Yeah, that’s pretty much it. We’re not friends at all. I like her and I respect her as a person. She’s kind of a badass! I think she’s awesome. We just don’t have that chemistry. Jenn and I from my season are still great friends and we really get along. With Sierra, the conversation just runs dry.

Through two seasons now, it just seems like you’ve landed on the wrong side of the numbers and found yourself in trouble. How much do you blame your performance on that, or do you think that there are different things you could’ve done?

All Survivor is luck. I think it’s pretty clear that some of the best players on this season, myself not included, have already been voted off.

Could I have done more? Yeah. I could’ve done more in building an actual relationship with Sierra and Debbie. I tried to take it there, but when you actually commit to something, it can change the atmosphere. I never wanted to actually go deep with them. I always wanted to work with the Mana people just because those were the people I liked. I wanted to work with Michaela and Troyzan and maybe also Aubry. I just liked them better.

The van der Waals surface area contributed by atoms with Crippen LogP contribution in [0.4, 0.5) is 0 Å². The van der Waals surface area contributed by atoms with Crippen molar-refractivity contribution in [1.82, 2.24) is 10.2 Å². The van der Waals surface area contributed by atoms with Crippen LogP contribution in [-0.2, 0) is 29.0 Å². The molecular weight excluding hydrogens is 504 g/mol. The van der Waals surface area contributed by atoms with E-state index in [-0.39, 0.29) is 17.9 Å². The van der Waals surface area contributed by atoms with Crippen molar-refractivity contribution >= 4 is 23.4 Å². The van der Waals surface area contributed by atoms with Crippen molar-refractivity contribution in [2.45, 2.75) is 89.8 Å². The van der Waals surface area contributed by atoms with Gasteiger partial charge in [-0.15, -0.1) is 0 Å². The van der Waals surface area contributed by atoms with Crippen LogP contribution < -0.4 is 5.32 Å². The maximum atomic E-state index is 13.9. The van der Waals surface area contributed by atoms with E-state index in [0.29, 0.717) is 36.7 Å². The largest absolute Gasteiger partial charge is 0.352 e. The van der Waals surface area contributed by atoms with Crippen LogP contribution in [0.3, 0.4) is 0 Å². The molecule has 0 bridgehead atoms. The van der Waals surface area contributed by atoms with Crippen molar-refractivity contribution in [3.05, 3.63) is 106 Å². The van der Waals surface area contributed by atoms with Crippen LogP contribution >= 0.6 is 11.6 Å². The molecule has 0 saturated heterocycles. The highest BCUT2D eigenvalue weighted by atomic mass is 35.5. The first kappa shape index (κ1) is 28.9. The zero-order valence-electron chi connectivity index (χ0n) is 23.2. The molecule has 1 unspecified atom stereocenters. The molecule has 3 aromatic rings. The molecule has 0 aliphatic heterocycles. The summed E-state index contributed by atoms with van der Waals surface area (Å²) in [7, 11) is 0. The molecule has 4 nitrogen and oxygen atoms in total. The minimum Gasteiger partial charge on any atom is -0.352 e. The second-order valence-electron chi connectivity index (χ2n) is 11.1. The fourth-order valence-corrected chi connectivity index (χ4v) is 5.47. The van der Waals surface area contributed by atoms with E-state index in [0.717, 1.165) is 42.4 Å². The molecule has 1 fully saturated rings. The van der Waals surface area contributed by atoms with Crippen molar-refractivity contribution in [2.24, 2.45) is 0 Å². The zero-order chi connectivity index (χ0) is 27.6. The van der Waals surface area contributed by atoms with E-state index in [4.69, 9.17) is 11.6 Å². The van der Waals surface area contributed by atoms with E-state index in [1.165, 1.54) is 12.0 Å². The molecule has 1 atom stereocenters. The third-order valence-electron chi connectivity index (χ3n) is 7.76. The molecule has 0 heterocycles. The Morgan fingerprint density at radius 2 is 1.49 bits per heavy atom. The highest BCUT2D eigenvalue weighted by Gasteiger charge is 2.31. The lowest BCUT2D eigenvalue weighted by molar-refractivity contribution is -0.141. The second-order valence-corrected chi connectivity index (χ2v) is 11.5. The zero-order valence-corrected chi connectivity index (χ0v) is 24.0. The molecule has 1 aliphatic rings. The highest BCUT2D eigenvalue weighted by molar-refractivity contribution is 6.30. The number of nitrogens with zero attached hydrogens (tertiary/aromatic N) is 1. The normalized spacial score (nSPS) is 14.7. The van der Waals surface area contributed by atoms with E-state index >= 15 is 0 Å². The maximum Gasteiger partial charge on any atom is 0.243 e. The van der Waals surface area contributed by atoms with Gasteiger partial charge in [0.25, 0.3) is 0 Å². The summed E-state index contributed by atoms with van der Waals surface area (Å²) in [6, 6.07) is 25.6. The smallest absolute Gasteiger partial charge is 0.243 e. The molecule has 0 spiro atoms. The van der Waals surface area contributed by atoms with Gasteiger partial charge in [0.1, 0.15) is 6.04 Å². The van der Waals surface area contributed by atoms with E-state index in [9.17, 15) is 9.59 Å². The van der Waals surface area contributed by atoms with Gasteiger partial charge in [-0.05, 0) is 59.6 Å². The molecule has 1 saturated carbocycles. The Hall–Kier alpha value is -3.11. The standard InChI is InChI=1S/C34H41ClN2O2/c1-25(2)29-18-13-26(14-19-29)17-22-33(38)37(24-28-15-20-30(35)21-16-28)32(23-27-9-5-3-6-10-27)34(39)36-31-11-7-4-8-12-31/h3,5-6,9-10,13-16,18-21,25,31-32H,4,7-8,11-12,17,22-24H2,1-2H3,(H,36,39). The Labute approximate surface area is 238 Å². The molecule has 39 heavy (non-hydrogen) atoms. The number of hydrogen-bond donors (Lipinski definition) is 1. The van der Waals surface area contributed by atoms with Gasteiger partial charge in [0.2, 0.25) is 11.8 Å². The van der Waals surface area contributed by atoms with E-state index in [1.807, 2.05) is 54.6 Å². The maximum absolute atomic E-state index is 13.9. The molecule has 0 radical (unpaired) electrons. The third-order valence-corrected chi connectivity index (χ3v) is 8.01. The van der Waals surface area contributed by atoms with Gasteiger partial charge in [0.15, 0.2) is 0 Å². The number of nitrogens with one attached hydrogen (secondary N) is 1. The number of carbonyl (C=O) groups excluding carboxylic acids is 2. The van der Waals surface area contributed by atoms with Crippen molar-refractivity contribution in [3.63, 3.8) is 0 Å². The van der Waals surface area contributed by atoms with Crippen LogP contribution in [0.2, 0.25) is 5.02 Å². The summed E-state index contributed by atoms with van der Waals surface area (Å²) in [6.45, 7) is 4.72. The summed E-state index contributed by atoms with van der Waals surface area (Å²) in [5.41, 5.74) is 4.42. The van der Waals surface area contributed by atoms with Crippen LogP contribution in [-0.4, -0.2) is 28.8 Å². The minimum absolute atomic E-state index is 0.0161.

I think if I had made a more real assessment, saying ‘these are the people in front of me right now, this is my time to try and commit to these people,’ maybe that could have carried me through. I have a hard time doing things that I’m just not into (laughs). I just wasn’t into the Nuku tribe.

What was the experience like of playing with Tony for six days?

He and Caleb stayed up all night talking LOUD. Yelling and laughing, and then they did the same thing all day. I really think that he had meth in his bag (laughs), because that man is on 24/7. He’s got the energy level of a four-year old.

I never considered working with him. I wanted him gone from the beginning.